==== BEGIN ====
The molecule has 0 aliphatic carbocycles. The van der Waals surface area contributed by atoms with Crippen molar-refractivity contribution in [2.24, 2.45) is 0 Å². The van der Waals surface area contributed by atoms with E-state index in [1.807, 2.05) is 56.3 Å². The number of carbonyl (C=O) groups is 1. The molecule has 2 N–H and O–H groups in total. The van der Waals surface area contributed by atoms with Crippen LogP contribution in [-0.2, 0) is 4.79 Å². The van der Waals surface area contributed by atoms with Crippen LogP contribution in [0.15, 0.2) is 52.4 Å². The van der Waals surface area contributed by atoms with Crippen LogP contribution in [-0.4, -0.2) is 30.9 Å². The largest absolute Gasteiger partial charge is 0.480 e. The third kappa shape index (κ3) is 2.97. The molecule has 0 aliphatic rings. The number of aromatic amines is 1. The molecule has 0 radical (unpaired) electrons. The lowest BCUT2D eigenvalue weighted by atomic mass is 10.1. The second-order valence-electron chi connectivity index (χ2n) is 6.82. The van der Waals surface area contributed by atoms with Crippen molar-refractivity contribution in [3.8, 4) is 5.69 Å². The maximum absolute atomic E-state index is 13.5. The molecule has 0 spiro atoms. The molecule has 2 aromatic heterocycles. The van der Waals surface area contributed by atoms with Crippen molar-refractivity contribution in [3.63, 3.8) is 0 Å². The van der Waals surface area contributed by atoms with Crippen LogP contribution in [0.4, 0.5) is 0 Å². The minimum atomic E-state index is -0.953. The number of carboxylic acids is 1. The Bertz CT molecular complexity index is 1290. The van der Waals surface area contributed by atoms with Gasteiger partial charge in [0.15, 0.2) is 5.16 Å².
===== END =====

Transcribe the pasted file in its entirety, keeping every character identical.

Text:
The molecule has 0 aliphatic carbocycles. The van der Waals surface area contributed by atoms with Crippen molar-refractivity contribution in [2.24, 2.45) is 0 Å². The van der Waals surface area contributed by atoms with E-state index in [1.807, 2.05) is 56.3 Å². The number of carbonyl (C=O) groups is 1. The molecule has 2 N–H and O–H groups in total. The van der Waals surface area contributed by atoms with Crippen LogP contribution in [-0.2, 0) is 4.79 Å². The van der Waals surface area contributed by atoms with Crippen LogP contribution in [0.15, 0.2) is 52.4 Å². The van der Waals surface area contributed by atoms with Crippen LogP contribution in [-0.4, -0.2) is 30.9 Å². The largest absolute Gasteiger partial charge is 0.480 e. The third kappa shape index (κ3) is 2.97. The molecule has 0 aliphatic rings. The number of aromatic amines is 1. The molecule has 0 radical (unpaired) electrons. The lowest BCUT2D eigenvalue weighted by atomic mass is 10.1. The second-order valence-electron chi connectivity index (χ2n) is 6.82. The van der Waals surface area contributed by atoms with Crippen molar-refractivity contribution in [3.8, 4) is 5.69 Å². The maximum absolute atomic E-state index is 13.5. The molecule has 0 spiro atoms. The molecule has 2 aromatic heterocycles. The van der Waals surface area contributed by atoms with Crippen molar-refractivity contribution in [3.63, 3.8) is 0 Å². The van der Waals surface area contributed by atoms with Crippen LogP contribution in [0.4, 0.5) is 0 Å². The minimum atomic E-state index is -0.953. The number of carboxylic acids is 1. The Bertz CT molecular complexity index is 1290. The van der Waals surface area contributed by atoms with Gasteiger partial charge in [0.15, 0.2) is 5.16 Å².